In my article ‘Are we in the Era of the Cowboy Investor?’ I discussed how modern technology and quick access to information seems to have caused many traders to take a shortcut (at their peril), when learning how to trade. However, it may not be entirely correct to blame laziness for the poor success statistics in the market; the issue may in fact be another undesired by-product of online activity.
The Online Disinhibition Effect and Trading
It has been said that online technology and social-media create a feeling of solipsism in many users, which potentially leads to the ‘online disinhibition effect’ that causes individuals to exhibit behaviours outside their normal characteristics, due to the perceived lack of social restrictions. Yet, it appears that this solipsistic bubble produced by the use of online mediums is not just restricted to social situations. Many traders seem to display a similar lack of inhibitions and detachment from reality, which would otherwise be a defence-mechanism against poor market decisions.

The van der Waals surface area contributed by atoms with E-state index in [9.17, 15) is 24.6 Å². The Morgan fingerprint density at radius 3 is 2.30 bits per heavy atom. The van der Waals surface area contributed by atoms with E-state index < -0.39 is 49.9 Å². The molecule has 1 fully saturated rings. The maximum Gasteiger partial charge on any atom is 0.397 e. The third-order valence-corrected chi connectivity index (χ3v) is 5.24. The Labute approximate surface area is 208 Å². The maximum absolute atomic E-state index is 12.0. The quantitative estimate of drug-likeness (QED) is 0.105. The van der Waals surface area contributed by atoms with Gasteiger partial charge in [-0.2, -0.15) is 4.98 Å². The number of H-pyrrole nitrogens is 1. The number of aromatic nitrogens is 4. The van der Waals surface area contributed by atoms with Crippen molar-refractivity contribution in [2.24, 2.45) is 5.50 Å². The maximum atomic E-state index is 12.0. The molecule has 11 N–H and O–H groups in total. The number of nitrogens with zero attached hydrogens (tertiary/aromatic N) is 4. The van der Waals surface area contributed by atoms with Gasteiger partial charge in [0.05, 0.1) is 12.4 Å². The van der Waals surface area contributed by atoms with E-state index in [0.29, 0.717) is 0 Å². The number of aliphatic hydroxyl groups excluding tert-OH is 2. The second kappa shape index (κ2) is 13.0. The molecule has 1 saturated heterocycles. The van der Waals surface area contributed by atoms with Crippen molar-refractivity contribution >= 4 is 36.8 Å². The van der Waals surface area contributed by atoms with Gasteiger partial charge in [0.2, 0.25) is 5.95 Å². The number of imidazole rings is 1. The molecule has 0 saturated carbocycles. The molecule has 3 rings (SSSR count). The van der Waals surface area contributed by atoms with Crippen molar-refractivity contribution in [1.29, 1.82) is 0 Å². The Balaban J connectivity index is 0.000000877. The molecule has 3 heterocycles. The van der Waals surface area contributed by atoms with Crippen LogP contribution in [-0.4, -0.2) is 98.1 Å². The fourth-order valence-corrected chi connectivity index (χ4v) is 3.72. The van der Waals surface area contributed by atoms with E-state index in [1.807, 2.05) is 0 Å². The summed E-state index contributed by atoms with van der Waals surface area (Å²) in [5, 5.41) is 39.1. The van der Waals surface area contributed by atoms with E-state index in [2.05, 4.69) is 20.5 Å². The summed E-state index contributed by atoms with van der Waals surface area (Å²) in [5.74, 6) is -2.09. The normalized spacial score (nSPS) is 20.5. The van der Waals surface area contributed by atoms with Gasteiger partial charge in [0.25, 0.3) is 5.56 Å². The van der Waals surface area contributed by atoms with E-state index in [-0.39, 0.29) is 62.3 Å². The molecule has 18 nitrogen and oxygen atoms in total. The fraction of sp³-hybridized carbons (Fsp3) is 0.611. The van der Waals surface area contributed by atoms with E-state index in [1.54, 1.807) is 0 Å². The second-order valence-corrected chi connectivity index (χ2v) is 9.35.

Is Solipsism Simply Part of the Culture?
It is evident that solipsism often features as a key characteristic in many of the top, most successful traders (although, solipsism in this context could arguably be replaced with self-centredness). It may even be suggested that the institutional culture of ‘alpha male’ traders further encourages this feeling.
High performance in the market can make an individual feel superior, to the point that they feel they are ‘untouchable’ even after the bell rings at the end of the day. This behaviour was displayed prior to the financial crisis of 2007/8 when traders would make unwise decisions for their own gain, without the slightest thought for wider consequences. Some may put this down to recklessness or selfishness, but is it perhaps a sign of solipsism? Extreme egocentrism paired with the belief that they are the only relevant individual in the market.
So How Does This Relate to the Humble Day Trader?
Traders who work on their own, away from the boisterous trading floors of the ‘smart money’ clearly do not become indoctrinated with the same culture and work ethic. Nevertheless, the effects of solipsism still take control; particularly the concept of disinhibition.